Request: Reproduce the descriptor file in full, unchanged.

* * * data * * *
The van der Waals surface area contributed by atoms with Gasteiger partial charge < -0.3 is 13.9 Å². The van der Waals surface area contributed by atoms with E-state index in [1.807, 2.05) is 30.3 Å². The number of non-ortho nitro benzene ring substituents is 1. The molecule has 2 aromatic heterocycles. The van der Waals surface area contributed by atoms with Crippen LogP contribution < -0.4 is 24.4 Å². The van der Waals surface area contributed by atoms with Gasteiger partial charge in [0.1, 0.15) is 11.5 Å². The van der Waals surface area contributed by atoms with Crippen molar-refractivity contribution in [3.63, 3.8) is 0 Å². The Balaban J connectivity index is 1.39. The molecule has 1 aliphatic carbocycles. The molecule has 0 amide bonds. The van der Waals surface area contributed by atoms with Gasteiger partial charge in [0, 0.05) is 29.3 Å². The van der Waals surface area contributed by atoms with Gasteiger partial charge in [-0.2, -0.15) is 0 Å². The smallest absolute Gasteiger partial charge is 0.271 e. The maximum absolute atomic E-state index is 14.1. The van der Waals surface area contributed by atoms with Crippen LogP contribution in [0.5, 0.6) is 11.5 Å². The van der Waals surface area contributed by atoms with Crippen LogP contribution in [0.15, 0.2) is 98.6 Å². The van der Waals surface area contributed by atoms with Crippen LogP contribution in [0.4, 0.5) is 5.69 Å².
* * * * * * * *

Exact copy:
The van der Waals surface area contributed by atoms with Gasteiger partial charge < -0.3 is 13.9 Å². The van der Waals surface area contributed by atoms with E-state index in [1.807, 2.05) is 30.3 Å². The number of non-ortho nitro benzene ring substituents is 1. The molecule has 2 aromatic heterocycles. The van der Waals surface area contributed by atoms with Crippen LogP contribution < -0.4 is 24.4 Å². The van der Waals surface area contributed by atoms with Gasteiger partial charge in [0.1, 0.15) is 11.5 Å². The van der Waals surface area contributed by atoms with Crippen molar-refractivity contribution in [3.63, 3.8) is 0 Å². The Balaban J connectivity index is 1.39. The molecule has 1 aliphatic carbocycles. The molecule has 0 amide bonds. The van der Waals surface area contributed by atoms with Gasteiger partial charge in [0, 0.05) is 29.3 Å². The van der Waals surface area contributed by atoms with Gasteiger partial charge in [-0.2, -0.15) is 0 Å². The smallest absolute Gasteiger partial charge is 0.271 e. The maximum absolute atomic E-state index is 14.1. The van der Waals surface area contributed by atoms with Crippen LogP contribution in [0.5, 0.6) is 11.5 Å². The van der Waals surface area contributed by atoms with Crippen LogP contribution in [0.15, 0.2) is 98.6 Å². The van der Waals surface area contributed by atoms with Crippen LogP contribution in [0.4, 0.5) is 5.69 Å².